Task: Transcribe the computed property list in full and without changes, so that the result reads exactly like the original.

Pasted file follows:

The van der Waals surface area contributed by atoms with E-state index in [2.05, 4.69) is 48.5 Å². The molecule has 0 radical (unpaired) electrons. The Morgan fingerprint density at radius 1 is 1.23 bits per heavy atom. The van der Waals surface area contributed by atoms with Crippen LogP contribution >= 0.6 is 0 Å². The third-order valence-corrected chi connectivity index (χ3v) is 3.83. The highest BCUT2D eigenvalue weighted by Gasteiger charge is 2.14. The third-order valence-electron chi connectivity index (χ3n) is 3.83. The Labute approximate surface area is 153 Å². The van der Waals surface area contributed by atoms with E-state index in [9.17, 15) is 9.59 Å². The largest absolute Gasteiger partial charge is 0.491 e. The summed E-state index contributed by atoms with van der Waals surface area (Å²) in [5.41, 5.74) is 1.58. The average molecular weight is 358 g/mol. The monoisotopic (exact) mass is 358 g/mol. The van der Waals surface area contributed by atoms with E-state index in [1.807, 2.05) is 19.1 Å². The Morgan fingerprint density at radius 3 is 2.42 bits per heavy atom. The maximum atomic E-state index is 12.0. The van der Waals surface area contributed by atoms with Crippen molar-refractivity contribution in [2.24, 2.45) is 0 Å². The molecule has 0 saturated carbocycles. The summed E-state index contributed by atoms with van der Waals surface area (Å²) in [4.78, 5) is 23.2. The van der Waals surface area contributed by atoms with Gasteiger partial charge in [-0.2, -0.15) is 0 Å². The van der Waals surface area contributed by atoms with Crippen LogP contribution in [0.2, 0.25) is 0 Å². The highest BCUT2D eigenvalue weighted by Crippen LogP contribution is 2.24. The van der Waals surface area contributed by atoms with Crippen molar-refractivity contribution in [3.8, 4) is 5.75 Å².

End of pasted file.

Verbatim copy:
The van der Waals surface area contributed by atoms with E-state index in [2.05, 4.69) is 48.5 Å². The molecule has 0 radical (unpaired) electrons. The Morgan fingerprint density at radius 1 is 1.23 bits per heavy atom. The van der Waals surface area contributed by atoms with Crippen LogP contribution >= 0.6 is 0 Å². The third-order valence-corrected chi connectivity index (χ3v) is 3.83. The highest BCUT2D eigenvalue weighted by Gasteiger charge is 2.14. The third-order valence-electron chi connectivity index (χ3n) is 3.83. The Labute approximate surface area is 153 Å². The van der Waals surface area contributed by atoms with E-state index in [9.17, 15) is 9.59 Å². The largest absolute Gasteiger partial charge is 0.491 e. The summed E-state index contributed by atoms with van der Waals surface area (Å²) in [5.41, 5.74) is 1.58. The average molecular weight is 358 g/mol. The monoisotopic (exact) mass is 358 g/mol. The van der Waals surface area contributed by atoms with E-state index in [1.807, 2.05) is 19.1 Å². The Morgan fingerprint density at radius 3 is 2.42 bits per heavy atom. The maximum atomic E-state index is 12.0. The van der Waals surface area contributed by atoms with Crippen molar-refractivity contribution in [2.24, 2.45) is 0 Å². The molecule has 0 saturated carbocycles. The summed E-state index contributed by atoms with van der Waals surface area (Å²) in [4.78, 5) is 23.2. The van der Waals surface area contributed by atoms with Gasteiger partial charge in [-0.2, -0.15) is 0 Å². The van der Waals surface area contributed by atoms with Crippen LogP contribution in [0.2, 0.25) is 0 Å². The highest BCUT2D eigenvalue weighted by Crippen LogP contribution is 2.24. The van der Waals surface area contributed by atoms with Crippen molar-refractivity contribution in [3.8, 4) is 5.75 Å².